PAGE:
Celestial bronze is mined by the Cyclopes from Mount Olympus. The ore is shaped by tempering the metal in Mount Etna and cooling it in the River Lethe. The metal is deadly to creatures of the magical world. Unlike mortals, demigods are also affected by it because of their blood. Artifacts of celestial bronze are known to emit a faint golden glow. The metal is able to disperse monsters into dust once a weapon made of celestial bronze passes through them. Then the monsters transfer to Tartarus.
Known Celestial Bronze Weapons
- Annabeth's knife
- Backbiter (half steel)
- Thalia's Spear
- Zeus' master bolt
- Poseidon's trident
- Orion's mechanical eyes
- Orion's bow (the handle)
- Percy Jackson's kopis
- According to Reyna, celestial bronze is much rarer than Imperial gold, although this might have been due to the Roman's camp location.
- Celestial bronze is one of three magical ores, the others being Imperial gold and Stygian iron. However, in Percy Jackson's Greek Gods, adamantine is also mentioned.
- Celestial bronze gives off a faint light, as in the case of Riptide.
- Celestial bronze and Imperial gold are the only known metals which turn monsters into dust.
- "Celestial" means "from the sky" or "heavenly."
- While celestial bronze is normally mined from Olympus, if Hephaestus is upset with his work, he throws pieces of celestial bronze into the mortal world.
- Due to it not being silver, it cannot harm lycanthropes.
- Unlike Imperial gold, celestial bronze seems almost as abundant as iron to Greek demigods, as not only their weapons made out of it, but it seems like almost everything the Greek demigods make is made out of it, using it as a magical alternative to what other metals would normally be used for weapons, though this is justified as it's mined from Olympus which is right above the Empire State Building.
- Annabeth's father, Dr. Frederick Chase, melted down her weapons and turned them into bullets, which he fired at monsters out of his Sopwith Camel in The Titan's Curse.
- Celestial bronze can hurt the Egyptian magicians as seen in The Son of Sobek.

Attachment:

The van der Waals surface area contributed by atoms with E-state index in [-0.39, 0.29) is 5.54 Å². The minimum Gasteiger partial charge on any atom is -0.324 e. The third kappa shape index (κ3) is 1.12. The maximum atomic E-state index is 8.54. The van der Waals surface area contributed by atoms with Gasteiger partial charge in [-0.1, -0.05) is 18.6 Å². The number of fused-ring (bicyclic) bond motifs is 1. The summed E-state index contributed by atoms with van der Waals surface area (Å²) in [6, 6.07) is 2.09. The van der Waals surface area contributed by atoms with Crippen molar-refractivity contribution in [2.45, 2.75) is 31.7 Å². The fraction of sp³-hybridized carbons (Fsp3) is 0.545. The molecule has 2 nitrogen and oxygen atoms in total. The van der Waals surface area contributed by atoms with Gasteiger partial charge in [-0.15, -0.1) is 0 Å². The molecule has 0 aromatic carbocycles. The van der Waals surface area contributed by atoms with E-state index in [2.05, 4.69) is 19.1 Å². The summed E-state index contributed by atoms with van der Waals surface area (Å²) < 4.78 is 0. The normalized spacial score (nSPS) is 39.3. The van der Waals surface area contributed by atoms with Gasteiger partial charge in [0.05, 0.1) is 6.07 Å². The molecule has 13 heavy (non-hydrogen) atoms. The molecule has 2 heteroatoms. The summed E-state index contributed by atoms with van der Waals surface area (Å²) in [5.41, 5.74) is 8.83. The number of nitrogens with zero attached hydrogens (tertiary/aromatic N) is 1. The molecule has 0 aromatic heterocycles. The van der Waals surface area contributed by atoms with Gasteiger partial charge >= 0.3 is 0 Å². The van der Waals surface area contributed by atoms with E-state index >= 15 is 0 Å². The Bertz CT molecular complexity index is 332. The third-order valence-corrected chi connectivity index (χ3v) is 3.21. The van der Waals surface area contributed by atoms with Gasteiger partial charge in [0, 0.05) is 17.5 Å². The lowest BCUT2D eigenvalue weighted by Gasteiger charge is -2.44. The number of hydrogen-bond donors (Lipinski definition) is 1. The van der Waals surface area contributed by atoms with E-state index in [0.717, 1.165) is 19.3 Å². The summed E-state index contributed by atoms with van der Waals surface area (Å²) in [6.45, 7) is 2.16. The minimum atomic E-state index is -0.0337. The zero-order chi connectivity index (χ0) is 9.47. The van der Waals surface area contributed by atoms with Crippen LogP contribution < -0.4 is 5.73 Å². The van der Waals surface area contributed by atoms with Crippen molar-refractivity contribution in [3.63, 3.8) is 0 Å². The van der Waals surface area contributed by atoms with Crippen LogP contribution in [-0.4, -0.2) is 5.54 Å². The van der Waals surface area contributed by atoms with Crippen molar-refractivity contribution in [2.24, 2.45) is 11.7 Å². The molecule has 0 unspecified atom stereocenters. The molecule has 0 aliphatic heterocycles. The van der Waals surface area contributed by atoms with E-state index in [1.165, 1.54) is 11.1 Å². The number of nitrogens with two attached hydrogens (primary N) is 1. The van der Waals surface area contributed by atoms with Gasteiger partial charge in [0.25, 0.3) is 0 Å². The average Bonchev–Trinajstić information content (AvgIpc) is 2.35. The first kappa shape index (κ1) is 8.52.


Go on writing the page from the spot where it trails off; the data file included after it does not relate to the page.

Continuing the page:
- In The Demigod Diaries, Luke Castellan says that he once had a sword made of celestial bronze but it was destroyed by the acid of a monster, suggesting it's vulnerable to acid.
- Celestial bronze is the sacred metal of the Greeks, which explains why Camp Half-Blood mostly uses celestial bronze weapons, while Camp Jupiter uses mostly Imperial gold ones.
- The Norse counterpart of celestial bronze is bone steel.
- Celestial bronze draws parallels to orichalcum, the mythical metal of Atlantis. Orichalcum means "mountain copper"; celestial bronze is mined from Mount Olympus and mortal bronze is made of copper. Orichalcum is described as a valuable and rare metal, like the magical ores in the series. Orichalcum is associated with gold and is said to glow, and celestial bronze glows gold.
- In Demigods & Magicians, when a demigod grasps a magician's wand, it transforms into a celestial bronze weapon best suited to the wielder. For Annabeth Chase in the Staff of Serapis, the wand transformed into a celestial bronze dagger like her old one while for Percy Jackson in the Crown of Ptolemy, the wand transformed into a celestial bronze kopis, a Greek version of the Egyptian khopesh sword.
- Celestial bronze resonates best with a frequency of 329.6 Hz
- The closest mortal equivalency to Celestial Bronze is the Copper-Nickel alloy variety of bronze